Regular readers of this blog know that I have written extensively about Peterson’s privatization fetish. But this hotel strike story nicely illustrates Peterson’s grand scheme: deprive people of the most basic standards of human dignity i.e. a living wage their entire adult lives, and then rob their twilight years of the same basic standards of human dignity by raiding the Social Security funds.
Quite simply, it’s the Great Heist from workplace to grave.
A new report from RealtyTrac, Inc. predicts that lenders may foreclose on one million homes this year (via). In the spirit of accuracy, I should write “at least one million Americans,” since more than one person undoubtedly lives in a majority of those doomed residencies.
Nearly 528,000 homes were foreclosed in the first six months of 2010. As lenders work through a huge backlog of borrowers behind on their mortgages, even more home repossessions could occur before the end of the year.
According to RealtyTrac, Inc., a foreclosure listing service, the number of households facing foreclosure in the first half of the year climbed 8 percent when compared to the same time frame last year. In June, 1 in every 411 households received a foreclosure filing.
The fastest growing group of foreclosures involved homeowners with good credit who took out conventional fixed-rate loans. Many of these borrowers have fallen behind in their mortgages due to unemployment or reduced income.
It takes about 15 months for a home loan to go from being 30 days late to the property being seized and sold. Between January and June of this year, about 1.7 million homeowners received a foreclosure-related warning. At the time of this writing, more than 7.3 million home loans are in some stage of delinquency. The states experiencing the highest foreclosure rates are California, Florida, Michigan, Illinois, Arizona and Nevada.
As Susie Madrak and Atrios have been saying, HAMP was a total failure that actually ended up prolonging the agony of homeowners. Additionally, Congress has thus far failed to extend unemployment benefits, which will result in more waves of foreclosures.
Team Internet has been doing a great job all day of ripping apart Bobo’s embarrassing op-ed, which he apparently wrote to demonstrate how not much has changed since he flunked high school math (seriously.)
Dean Baker‘s take down is particularly good, and he raises an interesting point that I haven’t heard many people discuss.
The talking heads on the teevee keep bitching and moaning about how consumers just aren’t spending money for some darn reason, while crazy austerity cheerleaders simultaneously threaten to rip Social Security and Medicare from their arms.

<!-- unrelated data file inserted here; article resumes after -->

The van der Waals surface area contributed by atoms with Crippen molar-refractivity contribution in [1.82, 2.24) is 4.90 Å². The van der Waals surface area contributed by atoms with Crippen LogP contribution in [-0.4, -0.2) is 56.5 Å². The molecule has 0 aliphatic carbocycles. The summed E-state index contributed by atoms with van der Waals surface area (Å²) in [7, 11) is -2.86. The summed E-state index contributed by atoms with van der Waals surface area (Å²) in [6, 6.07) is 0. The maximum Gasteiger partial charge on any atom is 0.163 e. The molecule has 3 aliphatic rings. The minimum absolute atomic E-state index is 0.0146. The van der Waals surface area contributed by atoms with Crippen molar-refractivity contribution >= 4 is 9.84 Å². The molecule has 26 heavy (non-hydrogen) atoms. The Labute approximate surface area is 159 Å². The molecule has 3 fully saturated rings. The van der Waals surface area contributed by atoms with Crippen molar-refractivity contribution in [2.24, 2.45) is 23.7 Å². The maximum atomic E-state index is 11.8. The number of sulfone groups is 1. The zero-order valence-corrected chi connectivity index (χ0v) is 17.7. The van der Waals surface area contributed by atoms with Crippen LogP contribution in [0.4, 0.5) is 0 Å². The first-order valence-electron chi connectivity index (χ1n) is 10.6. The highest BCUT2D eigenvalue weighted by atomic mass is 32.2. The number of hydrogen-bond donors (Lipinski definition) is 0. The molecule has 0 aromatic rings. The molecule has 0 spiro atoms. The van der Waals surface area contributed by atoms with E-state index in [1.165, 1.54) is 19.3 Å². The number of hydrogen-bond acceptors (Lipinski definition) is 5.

Asking people to believe in a government that expresses precisely zero interest in their long-term well being requires they be either extremely trusting, or extremely stupid. Saying, “Please, drop a couple grand into the economy even though we may not be paying for you to buy bread when your eighty,” takes giant balls – or a complete misunderstanding of how a civilized society is supposed to function.
Pete Peterson and his merry band of thieves recently rolled out the hilariously titled “America Speaks” propaganda tour, which was designed to brainwash citizens into voting against their own interests by supporting Social Security privatization.
Peterson wants to do this because he owns Blackstone Group, which has a subsidiary called Blackrock Financial, the firm that would — surprise! — be in charge of handling your privatized Social Security dollars, and that rerouting process could earn Peterson hundreds of billions of dollars.
The tour should be called “Peterson and Company Speak,” because it is their financial interests — not the interests of the American people — that are represented in this tour. One of Peterson’s lackeys, David Walker, is also involved in the “national discussion.” Walker is the man who openly pined for the return of debtors’ prisons, which already exist in six states, but apparently aren’t harsh enough punishment for being poor in David’s world.
If this ridiculously transparent tour actually represented Americans’ concerns, the focus would be on job creation. Numerous polls indicate that Americans’ primary concern is unemployment – not the deficit.